Additionally, past work suggests that not all mood states that are classified as “positive” or “negative” induce the same motivational states. For example, Harmon-Jones, Gable, & Price (2013) instead suggest that mood states that are low/high in motivational intensity will have similar effects on cognition, regardless of whether it is a positive or negative mood. They posit that positive and negative mood differences are noted because the typical mood inductions employed tend to be low-motivation for positive mood and high-motivation for negative mood (Harmon-Jones, Gable, & Price, 2013). The mood induction in our study was not designed with motivational intensity in mind, and it is thus unclear whether our mood groups were similar or disparate on that variable. Additional work from Gable and Harmon-Jones (2013) notes the complexities of attempting to disentangle motivational intensity from arousal in mood studies. Altogether, this evidence calls for a systematic analysis of the relationship between types of mood induction procedures and CF.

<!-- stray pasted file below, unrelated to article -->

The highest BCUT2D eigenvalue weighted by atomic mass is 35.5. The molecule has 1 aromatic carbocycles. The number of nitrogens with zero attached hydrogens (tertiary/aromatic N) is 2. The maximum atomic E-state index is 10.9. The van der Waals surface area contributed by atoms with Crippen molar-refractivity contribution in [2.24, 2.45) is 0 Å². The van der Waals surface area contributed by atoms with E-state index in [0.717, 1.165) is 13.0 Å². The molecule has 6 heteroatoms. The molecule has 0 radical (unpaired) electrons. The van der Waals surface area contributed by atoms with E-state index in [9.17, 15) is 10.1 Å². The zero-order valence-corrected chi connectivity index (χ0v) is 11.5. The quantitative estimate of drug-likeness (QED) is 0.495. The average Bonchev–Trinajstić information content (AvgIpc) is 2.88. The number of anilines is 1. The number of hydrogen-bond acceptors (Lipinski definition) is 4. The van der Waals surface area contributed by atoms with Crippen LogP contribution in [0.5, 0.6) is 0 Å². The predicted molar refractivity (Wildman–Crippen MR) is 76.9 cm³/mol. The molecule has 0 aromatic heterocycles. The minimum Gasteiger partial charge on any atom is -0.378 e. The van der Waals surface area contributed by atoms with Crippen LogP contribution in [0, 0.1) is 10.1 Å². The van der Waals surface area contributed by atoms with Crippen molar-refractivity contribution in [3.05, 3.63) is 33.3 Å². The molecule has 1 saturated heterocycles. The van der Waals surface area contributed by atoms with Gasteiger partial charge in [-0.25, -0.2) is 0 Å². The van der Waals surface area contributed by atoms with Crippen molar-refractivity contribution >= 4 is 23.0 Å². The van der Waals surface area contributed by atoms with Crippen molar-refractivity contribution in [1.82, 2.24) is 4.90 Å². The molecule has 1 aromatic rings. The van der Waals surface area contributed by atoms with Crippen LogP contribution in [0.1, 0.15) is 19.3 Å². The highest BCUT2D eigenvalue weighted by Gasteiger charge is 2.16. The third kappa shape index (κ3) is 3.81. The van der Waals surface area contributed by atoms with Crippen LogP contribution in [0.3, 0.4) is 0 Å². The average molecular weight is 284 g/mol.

While not significant, there was a pattern in the task switching findings such that both positive and negative mood groups had reduced switch costs compared to the neutral mood group. This pattern could indicate a possible effect of arousal on CF, given that both positive and negative mood groups led to higher levels of arousal compared to the neutral mood group. There is some evidence that mild to moderate levels of arousal can be beneficial for CF. Research from Delahaye et al. (2015) had participants complete the Trier Social Stress Test and then complete a virtual reality CF assessment. Participants who found the stressor to be “unexpected,” a mild level of arousal, made fewer errors than those who reported that they were stressed (Delahaye et al., 2015). Work from Demanet, Liefooghe, & Verbruggen (2011) used a voluntary task switching procedure with images embedded that varied on both valence and arousal. They found that arousal, but not valence, affected switch cost such that switch costs were higher on trials with highly arousing images (Demanet, Liefooghe, & Verbruggen, 2011). While technically demonstrating an effect of arousal on CF, important elements of their study differ from the work reported here; namely, the non-forced nature of their task switching task and the fact that their mood variable was between-subjects and repeated, changing on each trial. Regardless of methodological differences, their work provides support for the notion that arousal is an important consideration when evaluating mood and CF. Future studies in this area should include physiological assessments of arousal. It would be additionally interesting to directly compare mood inductions that vary on arousal but not on valence (i.e., negative mood states such as boredom vs. anger).